Cloudiness near the Date Line has generally been above average since mid-December. Overall cloud patterns are consistent with neutral ENSO.

Equatorial cloudiness near the Date Line typically increases during El Niño (negative OLR anomalies) and decreases during La Niña (positive OLR anomalies).

Trade winds for the 5 days ending 16 February were weaker than average over the western half of the tropical Pacific, and reversed (i.e. westerly) in some regions. Winds were close to average across the eastern half of the Pacific.

It is likely that tropical cyclones in the region have contributed to the weakened trade winds in the western tropical Pacific.

During El Niño there is a sustained weakening, or even reversal, of the trade winds across much of the tropical Pacific. Conversely, during La Niña, there is a sustained strengthening of the trade winds.

Most international climate models indicate central tropical Pacific sea surface temperatures in the NINO3.4 region will remain at ENSO-neutral levels until at least the start of the southern hemisphere winter. One of the eight models exceeds the La Niña threshold during July.

ENSO events, that is either El Niño or La Niña, typically begin to develop during autumn, before strengthening in winter/spring. The Bureau will continue to closely monitor the potential for either to develop this year.

The surface of the ocean remained warmer than average across much of the western equatorial Pacific Ocean during January.

The surface of the ocean was also warmer than average around much of Australia during January.

The January values of the three key NINO indices were: NINO3 +0.3 °C, NINO3.4 +0.5 °C, and NINO4 +0.8 °C.

The 30-day Southern Oscillation Index (SOI) for the 30 days ending 16 February was −1.5. The 90-day value was −3.2.

Sustained negative values of the SOI below −7 typically indicate El Niño while sustained positive values above +7 typically indicate La Niña. Values between +7 and −7 generally indicate neutral conditions.

The Indian Ocean Dipole (IOD) is currently neutral. The latest weekly value to 16 February was +0.01 °C.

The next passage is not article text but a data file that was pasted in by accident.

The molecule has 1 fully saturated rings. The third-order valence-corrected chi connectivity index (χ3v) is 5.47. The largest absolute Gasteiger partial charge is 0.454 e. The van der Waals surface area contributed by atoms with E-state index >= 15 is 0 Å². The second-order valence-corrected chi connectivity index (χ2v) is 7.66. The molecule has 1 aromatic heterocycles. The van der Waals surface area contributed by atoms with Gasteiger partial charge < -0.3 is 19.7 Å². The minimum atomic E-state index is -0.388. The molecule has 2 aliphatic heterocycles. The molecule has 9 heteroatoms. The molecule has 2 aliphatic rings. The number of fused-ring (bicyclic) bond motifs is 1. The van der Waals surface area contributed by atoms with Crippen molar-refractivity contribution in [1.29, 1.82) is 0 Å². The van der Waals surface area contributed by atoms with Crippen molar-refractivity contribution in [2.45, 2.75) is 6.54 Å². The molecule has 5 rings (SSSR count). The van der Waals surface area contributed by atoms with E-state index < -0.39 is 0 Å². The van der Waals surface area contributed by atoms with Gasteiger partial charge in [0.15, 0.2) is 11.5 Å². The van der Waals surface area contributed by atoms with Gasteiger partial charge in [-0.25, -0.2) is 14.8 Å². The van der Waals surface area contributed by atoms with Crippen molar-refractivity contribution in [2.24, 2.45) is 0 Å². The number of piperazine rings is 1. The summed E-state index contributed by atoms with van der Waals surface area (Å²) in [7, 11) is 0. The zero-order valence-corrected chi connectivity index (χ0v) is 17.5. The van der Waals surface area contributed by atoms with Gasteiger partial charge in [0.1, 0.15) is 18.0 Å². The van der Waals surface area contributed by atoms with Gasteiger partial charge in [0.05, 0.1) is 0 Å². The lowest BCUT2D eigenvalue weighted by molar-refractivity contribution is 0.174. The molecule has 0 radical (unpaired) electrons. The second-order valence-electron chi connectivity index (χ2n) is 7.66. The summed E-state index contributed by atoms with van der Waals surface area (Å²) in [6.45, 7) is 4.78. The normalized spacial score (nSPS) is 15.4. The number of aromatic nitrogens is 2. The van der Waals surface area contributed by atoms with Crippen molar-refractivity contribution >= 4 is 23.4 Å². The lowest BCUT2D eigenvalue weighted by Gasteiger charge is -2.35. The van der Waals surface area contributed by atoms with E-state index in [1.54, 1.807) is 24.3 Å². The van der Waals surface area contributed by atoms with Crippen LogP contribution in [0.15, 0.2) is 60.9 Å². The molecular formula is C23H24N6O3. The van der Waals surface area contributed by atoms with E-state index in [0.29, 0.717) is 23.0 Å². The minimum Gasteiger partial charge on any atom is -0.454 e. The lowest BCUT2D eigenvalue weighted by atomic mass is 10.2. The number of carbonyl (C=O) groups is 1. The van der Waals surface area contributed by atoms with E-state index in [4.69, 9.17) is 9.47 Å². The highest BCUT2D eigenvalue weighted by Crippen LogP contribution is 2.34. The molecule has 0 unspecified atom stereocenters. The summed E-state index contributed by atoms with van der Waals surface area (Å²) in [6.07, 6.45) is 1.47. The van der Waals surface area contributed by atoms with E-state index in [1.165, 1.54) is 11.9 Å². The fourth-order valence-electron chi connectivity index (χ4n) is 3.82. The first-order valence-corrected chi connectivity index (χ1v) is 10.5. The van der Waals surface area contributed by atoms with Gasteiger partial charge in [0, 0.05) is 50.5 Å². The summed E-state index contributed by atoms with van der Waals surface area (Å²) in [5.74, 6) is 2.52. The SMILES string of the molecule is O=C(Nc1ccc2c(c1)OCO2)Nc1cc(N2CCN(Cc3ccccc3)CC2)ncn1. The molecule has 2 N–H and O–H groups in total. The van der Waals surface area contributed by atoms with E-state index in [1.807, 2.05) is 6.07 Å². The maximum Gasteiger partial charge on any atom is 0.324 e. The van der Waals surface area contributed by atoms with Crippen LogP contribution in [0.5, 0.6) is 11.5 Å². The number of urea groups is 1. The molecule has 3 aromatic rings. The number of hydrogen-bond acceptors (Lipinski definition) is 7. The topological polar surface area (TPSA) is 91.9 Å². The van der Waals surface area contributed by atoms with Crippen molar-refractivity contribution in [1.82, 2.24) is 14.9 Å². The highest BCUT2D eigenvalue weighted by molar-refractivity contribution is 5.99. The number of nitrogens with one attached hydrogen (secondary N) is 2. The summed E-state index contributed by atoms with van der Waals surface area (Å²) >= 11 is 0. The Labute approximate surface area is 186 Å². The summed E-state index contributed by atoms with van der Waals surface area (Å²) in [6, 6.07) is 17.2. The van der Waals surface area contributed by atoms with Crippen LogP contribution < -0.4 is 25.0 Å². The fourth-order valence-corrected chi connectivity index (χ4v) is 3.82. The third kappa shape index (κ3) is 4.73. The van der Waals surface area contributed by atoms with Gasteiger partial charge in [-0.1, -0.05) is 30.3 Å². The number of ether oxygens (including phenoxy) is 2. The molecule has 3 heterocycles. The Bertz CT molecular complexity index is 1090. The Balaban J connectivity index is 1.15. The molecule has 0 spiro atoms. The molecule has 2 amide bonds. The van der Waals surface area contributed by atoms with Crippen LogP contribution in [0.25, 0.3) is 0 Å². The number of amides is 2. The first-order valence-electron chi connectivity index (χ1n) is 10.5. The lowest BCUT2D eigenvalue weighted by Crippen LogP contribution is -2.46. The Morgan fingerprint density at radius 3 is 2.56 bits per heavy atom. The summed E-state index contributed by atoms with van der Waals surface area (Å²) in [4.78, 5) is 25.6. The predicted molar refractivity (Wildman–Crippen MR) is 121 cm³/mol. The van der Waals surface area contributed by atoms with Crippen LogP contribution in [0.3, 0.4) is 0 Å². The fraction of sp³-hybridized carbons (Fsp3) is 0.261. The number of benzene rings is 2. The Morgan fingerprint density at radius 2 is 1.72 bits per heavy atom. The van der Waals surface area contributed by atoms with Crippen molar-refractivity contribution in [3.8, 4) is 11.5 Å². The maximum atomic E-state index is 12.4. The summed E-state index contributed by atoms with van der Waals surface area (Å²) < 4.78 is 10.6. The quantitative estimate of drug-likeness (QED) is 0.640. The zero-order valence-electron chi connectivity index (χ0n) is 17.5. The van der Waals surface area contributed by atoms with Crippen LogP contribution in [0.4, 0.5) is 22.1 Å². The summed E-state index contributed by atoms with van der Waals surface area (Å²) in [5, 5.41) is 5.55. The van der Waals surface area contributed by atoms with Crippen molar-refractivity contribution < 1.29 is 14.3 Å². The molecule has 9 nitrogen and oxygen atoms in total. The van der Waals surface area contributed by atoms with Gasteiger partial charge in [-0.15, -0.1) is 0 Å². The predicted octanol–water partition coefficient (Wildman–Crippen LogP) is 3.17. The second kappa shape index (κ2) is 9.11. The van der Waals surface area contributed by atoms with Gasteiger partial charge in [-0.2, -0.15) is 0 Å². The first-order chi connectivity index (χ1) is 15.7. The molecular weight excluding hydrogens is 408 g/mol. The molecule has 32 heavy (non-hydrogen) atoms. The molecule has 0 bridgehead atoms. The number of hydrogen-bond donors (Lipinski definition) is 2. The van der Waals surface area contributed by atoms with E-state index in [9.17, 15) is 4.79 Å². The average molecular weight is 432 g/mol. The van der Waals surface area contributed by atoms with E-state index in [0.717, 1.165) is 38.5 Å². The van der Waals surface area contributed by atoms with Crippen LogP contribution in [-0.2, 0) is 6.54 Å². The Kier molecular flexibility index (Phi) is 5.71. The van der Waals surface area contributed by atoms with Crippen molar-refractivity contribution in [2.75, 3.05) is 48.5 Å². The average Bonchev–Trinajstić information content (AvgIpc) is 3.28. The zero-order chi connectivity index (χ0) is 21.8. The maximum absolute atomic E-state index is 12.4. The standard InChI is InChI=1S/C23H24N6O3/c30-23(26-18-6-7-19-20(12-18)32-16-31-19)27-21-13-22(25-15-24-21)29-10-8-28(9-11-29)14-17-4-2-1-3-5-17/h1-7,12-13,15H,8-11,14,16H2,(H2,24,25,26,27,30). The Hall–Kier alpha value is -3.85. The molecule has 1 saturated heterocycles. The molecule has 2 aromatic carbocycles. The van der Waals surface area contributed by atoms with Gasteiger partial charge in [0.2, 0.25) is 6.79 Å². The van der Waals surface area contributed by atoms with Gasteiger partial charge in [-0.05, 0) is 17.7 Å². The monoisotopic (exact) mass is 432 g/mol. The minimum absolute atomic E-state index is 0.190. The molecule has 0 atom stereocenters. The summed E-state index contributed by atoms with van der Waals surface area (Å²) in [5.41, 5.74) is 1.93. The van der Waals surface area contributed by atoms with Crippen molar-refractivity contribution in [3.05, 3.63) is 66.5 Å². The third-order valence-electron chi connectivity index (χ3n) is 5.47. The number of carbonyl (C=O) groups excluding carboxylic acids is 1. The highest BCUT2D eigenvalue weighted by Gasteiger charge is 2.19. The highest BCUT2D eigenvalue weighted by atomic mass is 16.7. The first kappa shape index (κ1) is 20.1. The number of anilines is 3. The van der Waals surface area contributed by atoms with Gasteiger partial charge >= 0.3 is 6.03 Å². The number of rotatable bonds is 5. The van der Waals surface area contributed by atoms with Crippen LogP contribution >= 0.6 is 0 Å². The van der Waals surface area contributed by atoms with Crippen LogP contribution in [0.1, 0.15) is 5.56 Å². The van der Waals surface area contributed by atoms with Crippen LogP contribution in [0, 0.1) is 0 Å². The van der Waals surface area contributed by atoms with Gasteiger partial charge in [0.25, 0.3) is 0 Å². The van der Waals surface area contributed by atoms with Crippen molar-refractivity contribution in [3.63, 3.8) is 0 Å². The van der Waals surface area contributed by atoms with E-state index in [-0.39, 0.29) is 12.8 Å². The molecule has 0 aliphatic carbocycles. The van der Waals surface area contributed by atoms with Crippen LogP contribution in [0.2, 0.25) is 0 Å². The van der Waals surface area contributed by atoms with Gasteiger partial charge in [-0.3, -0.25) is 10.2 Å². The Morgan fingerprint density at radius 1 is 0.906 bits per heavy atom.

There is currently little temperature gradient across the Indian Ocean, which is consistent with neutral IOD. Sea surface temperatures remain warmer than average across much of the basin.

The IOD typically has little influence on Australian climate from December to April. When the monsoon trough shifts southwards into the southern hemisphere, it changes the broadscale wind patterns, meaning that the IOD pattern is unable to form.

Presently, one of the six international climate models indicates that a positive IOD may emerge during the southern hemisphere autumn. However, at this time of year the accuracy of IOD forecasts beyond autumn is low.

The four-month sequence of equatorial sub-surface temperature anomalies (to January) shows the top 150 m of the equatorial Pacific is warmer than average between about 160°E and 160°W, reaching more than two degrees warmer than average. Slightly cooler than average waters are present at a depth of around 50 to 150 m across most of the remainder of the equatorial Pacific.

The pattern has remained somewhat similar since November, with mostly weak to moderate temperature anomalies.

For the five days ending 16 February, temperatures were warmer than average around and east of the Date Line between 100 and 150 m depth. Anomalies in this region remain similar to two weeks ago, reaching more than three degrees warmer than average. This warming of the sub-surface may have been a result of a burst of westerly winds associated with the recent Madden-Julian Oscillation event.

Elsewhere in the sub-surface of the equatorial Pacific Ocean, sub-surface temperatures were generally close to average.

Product code: IDCKGEWW00